If I ever criticised him, there was always some type of punishment. A few years ago, he started going to the grocery store. He did few chores at the house and this was one he did not mind doing. I would always ask him to check the refrigerator for what we needed. He regularly came home with 20 boxes of macaroni & cheese but no butter. After a few months of this, I finally said something. In response, he continued going to the grocery store but stopped buying anything for me at all. We had to make separate trips to the store.

These days, if his anger does come out more overtly, it is usually in an email. Through email, he’s become quite an artist in the medium of insults and name calling. Here are some his favorite accusations: vindictive, controlling, mean-spirited, jealous, bitter, nasty, selfish and a liar.

I actually think this is an upgrade because when we were married he regularly said I was acting like a “c*nt” or a “b*tch.” When I told him how disrespectful it was to call me names like that, he responded, “I’m not calling you that. You’re just acting like one.” Pretty chicken sh*t.

On rare occasions, he yells at me in public, always in front of my family or friends. I think he chooses settings in front of people only I know for two reasons—he can get the additional satisfaction of humiliating me and he knows I won’t escalate the situation.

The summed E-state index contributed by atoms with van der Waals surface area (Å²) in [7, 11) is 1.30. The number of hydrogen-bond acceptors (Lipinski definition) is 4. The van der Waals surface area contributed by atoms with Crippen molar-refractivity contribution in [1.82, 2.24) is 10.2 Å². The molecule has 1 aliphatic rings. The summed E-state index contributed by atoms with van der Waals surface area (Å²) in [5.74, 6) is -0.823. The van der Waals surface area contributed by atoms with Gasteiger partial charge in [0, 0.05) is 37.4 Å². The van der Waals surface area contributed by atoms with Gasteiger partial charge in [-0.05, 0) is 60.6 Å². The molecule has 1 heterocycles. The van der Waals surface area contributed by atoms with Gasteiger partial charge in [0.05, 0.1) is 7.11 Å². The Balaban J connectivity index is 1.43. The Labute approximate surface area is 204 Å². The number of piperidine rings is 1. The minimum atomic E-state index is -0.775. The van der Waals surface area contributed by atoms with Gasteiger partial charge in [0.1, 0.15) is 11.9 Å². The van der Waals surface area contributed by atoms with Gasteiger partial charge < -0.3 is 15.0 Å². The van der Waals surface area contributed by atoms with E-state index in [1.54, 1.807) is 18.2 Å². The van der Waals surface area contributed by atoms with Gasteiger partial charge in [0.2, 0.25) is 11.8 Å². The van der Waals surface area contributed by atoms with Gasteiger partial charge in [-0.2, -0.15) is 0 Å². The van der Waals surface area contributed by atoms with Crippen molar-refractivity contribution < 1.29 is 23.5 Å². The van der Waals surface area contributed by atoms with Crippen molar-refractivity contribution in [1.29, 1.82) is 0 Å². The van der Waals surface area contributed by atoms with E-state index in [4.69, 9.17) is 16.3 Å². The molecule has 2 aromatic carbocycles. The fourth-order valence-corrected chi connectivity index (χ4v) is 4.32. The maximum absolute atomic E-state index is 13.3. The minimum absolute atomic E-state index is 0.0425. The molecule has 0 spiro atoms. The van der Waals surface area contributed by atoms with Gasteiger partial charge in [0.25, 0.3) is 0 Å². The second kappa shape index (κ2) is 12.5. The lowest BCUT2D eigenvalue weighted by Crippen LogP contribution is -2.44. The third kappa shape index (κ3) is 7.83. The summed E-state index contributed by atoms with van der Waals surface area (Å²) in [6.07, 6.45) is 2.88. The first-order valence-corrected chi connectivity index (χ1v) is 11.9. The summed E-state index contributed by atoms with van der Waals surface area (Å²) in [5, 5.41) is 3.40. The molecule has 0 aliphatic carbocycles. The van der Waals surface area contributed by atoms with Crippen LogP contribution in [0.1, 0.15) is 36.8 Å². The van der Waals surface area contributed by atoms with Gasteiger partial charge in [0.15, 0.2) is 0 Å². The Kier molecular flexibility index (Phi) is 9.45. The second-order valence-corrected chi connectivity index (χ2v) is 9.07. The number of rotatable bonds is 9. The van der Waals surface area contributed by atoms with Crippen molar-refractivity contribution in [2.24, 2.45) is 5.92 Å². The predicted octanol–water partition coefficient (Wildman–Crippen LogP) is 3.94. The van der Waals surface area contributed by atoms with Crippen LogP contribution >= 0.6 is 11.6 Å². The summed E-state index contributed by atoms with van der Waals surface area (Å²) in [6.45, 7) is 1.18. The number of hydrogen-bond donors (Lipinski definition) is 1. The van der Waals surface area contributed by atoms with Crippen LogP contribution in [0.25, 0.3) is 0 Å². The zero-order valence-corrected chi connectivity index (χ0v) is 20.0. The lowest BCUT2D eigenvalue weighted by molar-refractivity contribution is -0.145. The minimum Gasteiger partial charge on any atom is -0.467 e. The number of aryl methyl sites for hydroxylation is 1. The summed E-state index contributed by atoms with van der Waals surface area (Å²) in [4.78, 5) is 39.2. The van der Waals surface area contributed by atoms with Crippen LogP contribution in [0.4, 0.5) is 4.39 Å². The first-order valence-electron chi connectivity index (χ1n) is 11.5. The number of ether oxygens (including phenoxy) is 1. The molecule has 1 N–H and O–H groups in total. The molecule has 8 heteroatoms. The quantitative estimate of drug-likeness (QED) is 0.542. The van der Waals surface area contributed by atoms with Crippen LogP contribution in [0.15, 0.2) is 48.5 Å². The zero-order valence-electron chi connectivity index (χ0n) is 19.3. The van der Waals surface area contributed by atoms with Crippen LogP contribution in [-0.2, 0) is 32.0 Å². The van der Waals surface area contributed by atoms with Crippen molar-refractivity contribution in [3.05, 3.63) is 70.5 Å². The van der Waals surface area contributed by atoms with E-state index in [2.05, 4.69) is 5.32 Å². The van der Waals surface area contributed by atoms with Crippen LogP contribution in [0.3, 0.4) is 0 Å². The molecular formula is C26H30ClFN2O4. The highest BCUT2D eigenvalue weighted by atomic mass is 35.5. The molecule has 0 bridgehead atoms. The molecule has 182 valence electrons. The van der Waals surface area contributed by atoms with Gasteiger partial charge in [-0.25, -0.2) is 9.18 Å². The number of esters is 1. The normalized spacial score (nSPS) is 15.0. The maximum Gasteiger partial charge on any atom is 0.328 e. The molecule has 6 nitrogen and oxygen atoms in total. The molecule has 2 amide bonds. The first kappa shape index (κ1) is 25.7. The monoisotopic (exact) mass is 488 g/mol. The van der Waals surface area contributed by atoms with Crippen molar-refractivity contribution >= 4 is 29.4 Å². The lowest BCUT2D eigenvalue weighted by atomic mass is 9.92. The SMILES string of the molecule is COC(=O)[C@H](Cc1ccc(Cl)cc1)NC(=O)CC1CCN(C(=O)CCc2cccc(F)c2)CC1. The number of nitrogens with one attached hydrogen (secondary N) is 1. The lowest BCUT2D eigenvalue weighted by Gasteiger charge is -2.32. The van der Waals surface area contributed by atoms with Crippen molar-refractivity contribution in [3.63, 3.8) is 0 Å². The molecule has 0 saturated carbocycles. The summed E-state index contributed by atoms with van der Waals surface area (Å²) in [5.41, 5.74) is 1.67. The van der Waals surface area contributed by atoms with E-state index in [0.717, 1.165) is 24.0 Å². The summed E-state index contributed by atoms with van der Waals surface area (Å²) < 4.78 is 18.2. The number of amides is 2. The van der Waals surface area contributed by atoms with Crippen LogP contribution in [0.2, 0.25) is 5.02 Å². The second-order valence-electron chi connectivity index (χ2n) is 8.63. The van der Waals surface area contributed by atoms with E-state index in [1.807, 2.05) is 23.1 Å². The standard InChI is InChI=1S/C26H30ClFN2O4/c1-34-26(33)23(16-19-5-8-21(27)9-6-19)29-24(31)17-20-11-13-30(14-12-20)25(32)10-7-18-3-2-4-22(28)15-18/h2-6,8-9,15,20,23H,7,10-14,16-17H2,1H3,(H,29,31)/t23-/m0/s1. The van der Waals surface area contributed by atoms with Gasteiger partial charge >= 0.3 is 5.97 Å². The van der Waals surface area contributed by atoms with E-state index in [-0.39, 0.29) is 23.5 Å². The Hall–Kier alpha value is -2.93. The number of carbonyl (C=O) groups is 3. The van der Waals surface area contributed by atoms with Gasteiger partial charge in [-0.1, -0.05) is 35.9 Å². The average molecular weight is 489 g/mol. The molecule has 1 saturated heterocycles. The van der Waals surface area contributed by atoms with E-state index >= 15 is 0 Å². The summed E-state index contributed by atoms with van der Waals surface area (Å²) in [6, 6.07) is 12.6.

Although dealing with my X can be draining at times, I have learned how to better handle him. I have made many mistakes but this is what works for me:

  • I try to get everything in writing and to get specific answers.
  • I don’t ask for many schedule changes or anything that is not spelled out in our agreement.
  • I don’t bother responding to or defending myself against his attacks.
  • I am business-like in my correspondence.
  • If he is doing something that I cannot live with, I politely ask him to change. Usually, it does not change and I accept that.
  • I control what happens at my house, influence what happens to my children when they are at school/daycare or with friends and have absolutely no input in what happens at my X’s house. I try to be the best Mom I can be at my house when I am with my children.
  • When I get frustrated, I work out. I do not involve my kids or try to let them see or hear my frustration.